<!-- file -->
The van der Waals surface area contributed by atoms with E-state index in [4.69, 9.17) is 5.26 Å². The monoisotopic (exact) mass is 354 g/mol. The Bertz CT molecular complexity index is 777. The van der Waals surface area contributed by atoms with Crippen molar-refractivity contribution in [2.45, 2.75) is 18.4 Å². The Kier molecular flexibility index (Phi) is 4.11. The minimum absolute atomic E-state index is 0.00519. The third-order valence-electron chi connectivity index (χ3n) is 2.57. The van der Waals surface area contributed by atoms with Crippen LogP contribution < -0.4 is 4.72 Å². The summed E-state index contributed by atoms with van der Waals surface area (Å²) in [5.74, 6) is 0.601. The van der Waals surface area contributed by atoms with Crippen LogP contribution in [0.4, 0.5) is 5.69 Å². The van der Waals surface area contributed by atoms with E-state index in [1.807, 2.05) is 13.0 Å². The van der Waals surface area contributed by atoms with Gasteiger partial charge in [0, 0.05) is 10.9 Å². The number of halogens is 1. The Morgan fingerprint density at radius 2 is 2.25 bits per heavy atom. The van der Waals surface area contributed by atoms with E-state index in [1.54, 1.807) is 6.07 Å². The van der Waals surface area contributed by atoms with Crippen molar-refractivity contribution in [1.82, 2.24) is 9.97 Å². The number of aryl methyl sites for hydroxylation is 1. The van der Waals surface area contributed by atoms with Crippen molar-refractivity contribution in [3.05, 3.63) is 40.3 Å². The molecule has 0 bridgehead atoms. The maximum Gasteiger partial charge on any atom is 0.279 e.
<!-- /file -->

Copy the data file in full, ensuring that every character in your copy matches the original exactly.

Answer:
The van der Waals surface area contributed by atoms with E-state index in [4.69, 9.17) is 5.26 Å². The monoisotopic (exact) mass is 354 g/mol. The Bertz CT molecular complexity index is 777. The van der Waals surface area contributed by atoms with Crippen molar-refractivity contribution in [2.45, 2.75) is 18.4 Å². The Kier molecular flexibility index (Phi) is 4.11. The minimum absolute atomic E-state index is 0.00519. The third-order valence-electron chi connectivity index (χ3n) is 2.57. The van der Waals surface area contributed by atoms with Crippen LogP contribution < -0.4 is 4.72 Å². The summed E-state index contributed by atoms with van der Waals surface area (Å²) in [5.74, 6) is 0.601. The van der Waals surface area contributed by atoms with Crippen LogP contribution in [0.4, 0.5) is 5.69 Å². The van der Waals surface area contributed by atoms with E-state index in [1.807, 2.05) is 13.0 Å². The van der Waals surface area contributed by atoms with Gasteiger partial charge in [0, 0.05) is 10.9 Å². The number of halogens is 1. The Morgan fingerprint density at radius 2 is 2.25 bits per heavy atom. The van der Waals surface area contributed by atoms with E-state index in [1.54, 1.807) is 6.07 Å². The van der Waals surface area contributed by atoms with Crippen molar-refractivity contribution in [1.82, 2.24) is 9.97 Å². The number of aryl methyl sites for hydroxylation is 1. The van der Waals surface area contributed by atoms with Crippen molar-refractivity contribution in [3.05, 3.63) is 40.3 Å². The molecule has 0 bridgehead atoms. The maximum Gasteiger partial charge on any atom is 0.279 e.